Microvascular dysfunction in HCM was first studied by nuclear medicine techniques, demonstrating perfusion impairment even in apparently minimally affected segments,9 with ischaemia correlating with hypertrophy and poor outcomes.10 11 CMR has demonstrated evidence of coronary microvascular flow impairment,12 finding inverse correlations between perfusion and both hypertrophy and fibrosis.13 14 However, the quantification techniques used in these studies have been highly labour intensive in terms of both image acquisition and analysis. Consequently, quantitative perfusion has been less actively explored than scar as a candidate risk factor for SCD and has been outside of the realm of clinical care.
Recent advances in CMR perfusion mapping now permit high-resolution, pixel-wise myocardial blood flow (MBF) quantification automatically and inline at the scanner (figures 1 and 2) 15 using the Gadgetron software framework.16 In suspected ischaemic heart disease the technique has been validated using PET, angiography and invasive fractional flow reserve (FFR).17–19 Perfusion mapping has also provided insights into the disease process in Fabry disease.20 CMR has further advantages as it does not use ionising radiation, has higher spatial resolution than other imaging modalities and is becoming more widely available.
We sought to retrospectively quantify myocardial perfusion in clinically referred patients with HCM to better understand the relationship between perfusion, hypertrophy and LGE in the disease process. We hypothesised that perfusion in HCM would be related to markers of disease severity such as hypertrophy and LGE and that impaired perfusion may precede hypertrophy in some myocardial segments suggesting it is an early marker of disease.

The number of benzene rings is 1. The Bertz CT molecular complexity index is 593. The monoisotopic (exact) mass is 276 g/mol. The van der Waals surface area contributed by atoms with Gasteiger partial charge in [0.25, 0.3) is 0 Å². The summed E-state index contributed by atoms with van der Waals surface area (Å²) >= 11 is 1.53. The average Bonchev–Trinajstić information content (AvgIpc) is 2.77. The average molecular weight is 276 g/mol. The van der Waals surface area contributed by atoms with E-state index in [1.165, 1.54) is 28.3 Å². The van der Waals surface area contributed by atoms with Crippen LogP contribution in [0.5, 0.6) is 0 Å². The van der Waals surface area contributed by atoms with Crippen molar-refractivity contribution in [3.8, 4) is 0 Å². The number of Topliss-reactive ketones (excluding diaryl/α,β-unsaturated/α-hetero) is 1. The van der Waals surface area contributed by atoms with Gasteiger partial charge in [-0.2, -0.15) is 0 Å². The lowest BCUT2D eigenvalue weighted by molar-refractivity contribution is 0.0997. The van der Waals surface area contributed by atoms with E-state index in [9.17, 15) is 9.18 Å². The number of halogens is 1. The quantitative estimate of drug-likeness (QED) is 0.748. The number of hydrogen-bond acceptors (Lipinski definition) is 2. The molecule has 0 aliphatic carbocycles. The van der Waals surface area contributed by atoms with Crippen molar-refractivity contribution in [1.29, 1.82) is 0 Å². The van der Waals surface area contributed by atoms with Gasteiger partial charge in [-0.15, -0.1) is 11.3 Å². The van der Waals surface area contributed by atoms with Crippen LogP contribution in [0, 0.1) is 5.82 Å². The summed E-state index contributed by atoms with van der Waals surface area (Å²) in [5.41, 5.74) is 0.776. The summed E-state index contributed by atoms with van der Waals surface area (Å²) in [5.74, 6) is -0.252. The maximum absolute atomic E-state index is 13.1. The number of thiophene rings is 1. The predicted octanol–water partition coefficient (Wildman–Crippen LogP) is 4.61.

Study design and population
Patients with HCM referred for stress CMR as part of standard clinical care at Barts Heart Centre (London, UK) were enrolled between June 2016 and June 2019. The diagnosis of HCM had been made previously based on conventional diagnostic criteria according to the European Society of Cardiology guidelines.2 Patients were excluded if the they had epicardial coronary artery disease, defined as >50% diameter stenosis in a major coronary artery, by either invasive coronary angiography (56%) or CT (44%) within 3 months of CMR and compared with age, gender, body surface area (BSA) and cardiovascular risk factor matched controls.
Controls included a matched chest pain cohort referred for perfusion CMR. These were patients referred with cardiovascular risk factors (excluding history of myocardial infarction) and atypical chest but otherwise normal CMR (normal structure, function, no perfusion defect and no LGE). This cohort was used to control for other risk factors of microvascular dysfunction which might impair perfusion in patients with HCM independent of the HCM disease process. Study exclusion criteria were contraindications to CMR, adenosine or gadolinium. This study was performed in accordance with the principles of the Declaration of Helsinki and all participants gave written informed consent (217 671 and/or 14/EE/0007).